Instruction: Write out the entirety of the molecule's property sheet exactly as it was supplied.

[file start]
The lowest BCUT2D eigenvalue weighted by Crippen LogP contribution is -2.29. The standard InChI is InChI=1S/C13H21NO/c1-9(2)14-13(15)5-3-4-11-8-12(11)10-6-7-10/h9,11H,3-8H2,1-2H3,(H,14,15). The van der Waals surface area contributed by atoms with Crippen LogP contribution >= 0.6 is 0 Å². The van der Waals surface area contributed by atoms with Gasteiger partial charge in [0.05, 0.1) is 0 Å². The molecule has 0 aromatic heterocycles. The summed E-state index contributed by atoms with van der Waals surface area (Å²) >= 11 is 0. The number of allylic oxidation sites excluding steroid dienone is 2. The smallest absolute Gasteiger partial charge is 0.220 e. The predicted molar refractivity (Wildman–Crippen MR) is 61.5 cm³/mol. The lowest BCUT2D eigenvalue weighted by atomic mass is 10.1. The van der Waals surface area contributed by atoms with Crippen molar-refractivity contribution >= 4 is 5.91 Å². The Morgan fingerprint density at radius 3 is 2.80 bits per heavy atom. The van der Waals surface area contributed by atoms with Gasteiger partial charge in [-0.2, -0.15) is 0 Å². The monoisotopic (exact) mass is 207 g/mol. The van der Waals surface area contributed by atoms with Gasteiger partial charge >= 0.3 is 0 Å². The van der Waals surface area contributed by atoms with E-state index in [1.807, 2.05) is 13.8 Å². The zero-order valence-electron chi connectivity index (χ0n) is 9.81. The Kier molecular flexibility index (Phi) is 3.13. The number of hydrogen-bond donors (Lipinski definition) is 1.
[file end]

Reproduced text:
The lowest BCUT2D eigenvalue weighted by Crippen LogP contribution is -2.29. The standard InChI is InChI=1S/C13H21NO/c1-9(2)14-13(15)5-3-4-11-8-12(11)10-6-7-10/h9,11H,3-8H2,1-2H3,(H,14,15). The van der Waals surface area contributed by atoms with Crippen LogP contribution >= 0.6 is 0 Å². The van der Waals surface area contributed by atoms with Gasteiger partial charge in [0.05, 0.1) is 0 Å². The molecule has 0 aromatic heterocycles. The summed E-state index contributed by atoms with van der Waals surface area (Å²) >= 11 is 0. The number of allylic oxidation sites excluding steroid dienone is 2. The smallest absolute Gasteiger partial charge is 0.220 e. The predicted molar refractivity (Wildman–Crippen MR) is 61.5 cm³/mol. The lowest BCUT2D eigenvalue weighted by atomic mass is 10.1. The van der Waals surface area contributed by atoms with Crippen molar-refractivity contribution >= 4 is 5.91 Å². The Morgan fingerprint density at radius 3 is 2.80 bits per heavy atom. The van der Waals surface area contributed by atoms with Gasteiger partial charge in [-0.2, -0.15) is 0 Å². The monoisotopic (exact) mass is 207 g/mol. The van der Waals surface area contributed by atoms with Gasteiger partial charge >= 0.3 is 0 Å². The van der Waals surface area contributed by atoms with E-state index in [1.807, 2.05) is 13.8 Å². The zero-order valence-electron chi connectivity index (χ0n) is 9.81. The Kier molecular flexibility index (Phi) is 3.13. The number of hydrogen-bond donors (Lipinski definition) is 1.